3. Group C: 20% aqueous jaggery solution (w/v): 20 g of jaggery (obtained from the local market of Lucknow) was dissolved in 80 mL of distilled water. The solution thus obtained was filtered through a filter paper (n = 20).


Papanicolaou staining

Slides were treated with increasing grades of alcohol and stained with Harris hematoxylin for 2 min. The slides were then washed in running tap water for 8–10 min. Acid differentiation was done in acid alcohol followed by washing in running water. The slides were then dipped for 30 s each in 90% alcohol and 70% alcohol, respectively. The next step involved staining in OG 6 for 2 min followed by two changes in 90% alcohol. Slides were then stained with EA 36 for 2 min followed by increasing grades of alcohol. The slides were finally cleared and mounted in dextran polystyrene xylene.

Slides evaluation

All the slides were coded and were evaluated by two separate oral pathologists. In each side, a minimum of 20 epithelial cells without overlapping were considered for evaluation. Both the pathologists were blinded for the fixative used and evaluated the slide based on the five parameters [cell morphology, nuclear and cytoplasmic staining, clarity, and uniformity of staining, [Table 1]]. Any difference in opinion during evaluation was resolved on mutual consensus [Figure 1] and [Figure 2].
Table 1: Evaluation criteria

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Figure 1: Photomicrograph showing 20% honey-fixed smears (PAP stain, ×400)

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Figure 2: Photomicrograph showing 20% jiggery-fixed smears (PAP stain, ×400)

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  Results Top


Nuclear staining

Group A samples showed good nuclear staining followed by Groups B and C [Graph 1]. However, the difference between these fixatives was not statistically significant [Fishers' exact test: P = 0.31, [Table 2] and Kruskal–Wallis test: Chi-square value 3.69, P = 0.16, [Table 3]].
Table 2: Staining features of each study group according to evaluation criteria

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Table 3: Comparison of evaluation criteria scores between the study groups

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Cytoplasmic staining

Group A and B samples showed good cytoplasmic staining as compared to Group C [Graph 1]. However, the difference between these fixatives was not statistically significant [Fishers' exact test: P = 0.25, [Table 2] and Kruskal–Wallis test: Chi square value 3.09, P = 0.21, [Table 3]].

Cellular morphology

Group A samples showed excellent cellular morphology followed by Groups B and C [Graph 1]. However, the difference between these fixatives was not statistically significant [Fishers' Exact Test: P = 0.25, [Table 2] and Kruskal–Wallis test: Chi-square value 4.20, P = 0.41, [Table 3]].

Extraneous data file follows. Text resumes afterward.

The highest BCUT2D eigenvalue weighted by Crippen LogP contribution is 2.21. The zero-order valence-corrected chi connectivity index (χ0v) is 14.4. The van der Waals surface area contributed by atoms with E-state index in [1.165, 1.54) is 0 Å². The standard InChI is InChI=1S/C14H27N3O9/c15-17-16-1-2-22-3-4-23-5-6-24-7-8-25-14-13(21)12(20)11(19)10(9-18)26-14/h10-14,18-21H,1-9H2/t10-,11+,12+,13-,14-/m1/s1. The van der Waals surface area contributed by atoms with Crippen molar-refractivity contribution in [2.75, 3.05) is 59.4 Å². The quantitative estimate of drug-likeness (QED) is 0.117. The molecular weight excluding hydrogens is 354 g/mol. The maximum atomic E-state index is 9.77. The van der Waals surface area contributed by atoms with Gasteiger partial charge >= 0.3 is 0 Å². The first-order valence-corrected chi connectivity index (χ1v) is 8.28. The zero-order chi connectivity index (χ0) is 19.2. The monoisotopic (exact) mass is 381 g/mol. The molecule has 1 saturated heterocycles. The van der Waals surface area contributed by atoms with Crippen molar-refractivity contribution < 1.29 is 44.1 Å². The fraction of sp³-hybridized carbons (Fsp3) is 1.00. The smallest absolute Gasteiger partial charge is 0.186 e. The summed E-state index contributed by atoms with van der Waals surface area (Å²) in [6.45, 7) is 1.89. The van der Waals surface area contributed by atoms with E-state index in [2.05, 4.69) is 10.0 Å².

Clarity of staining

Group B samples showed decent clarity of staining followed by Groups A and C [Graph 1]. However, the difference between these fixatives was not statistically significant [Fishers' exact test: P = 0.25, [Table 2] and Kruskal–Wallis test: Chi-square value 3.69, P = 0.16, [Table 3]].

Uniformity of staining

Group B samples showed decent uniformity of staining followed by Groups A and C [Graph 1]. However, the difference between these fixatives was not statistically significant [Fishers' exact test: P = 0.36, [Table 2] and Kruskal–Wallis test: Chi-square value 4.93, P = 0.41, [Table 3]].


  Discussion Top


Literature search revealed that spare research has been undertaken to access the fixation ability of 20% processed honey and 20% jaggery in oral exfoliative cytology. Honey is basically a concentrated solution of dextrose and levulose, with 22 other more complex sugars in small amounts. It is produced from the flora by honey bee, and it contains several minerals, vitamins, ascorbic acid, hydrogen peroxide trace elements, and carbohydrates. Various studies have shown that the honey have antibacterial, acidic, antiautolysis, dehydrative, and tissue-hardening property.[4] Sabarinath et al. compared the fixative ability of 10% honey with that of 10% formalin. Their results showed statistically significant differences between honey and formalin samples for both nuclear details and cytoplasmic staining. They concluded that the honey as a tissue fixative is easily available with no known toxicity and can be used as an alternative to formalin.[4] Lalwani et al. evaluated the fixative properties of processed and unprocessed honey and compared it with formalin-fixed tissues. They suggested that both the processed honey and unprocessed honey can be used as an alternative for formalin.[5] Singh et al. also analyzed the efficacy of ethanol and 20% unprocessed honey as a cyto-fixative and concluded that honey could be safely used as a substitute to ethanol.[6] Ishaq et al. compared 95% alcohol and 20% honey fixative solutions in fine needle aspiration cytology. They observed that no statistically significant difference was observed between the fixative properties of honey and alcohol. They concluded that the honey can safely utilized as an alternative to the alcohol as a cyto-fixative.[2]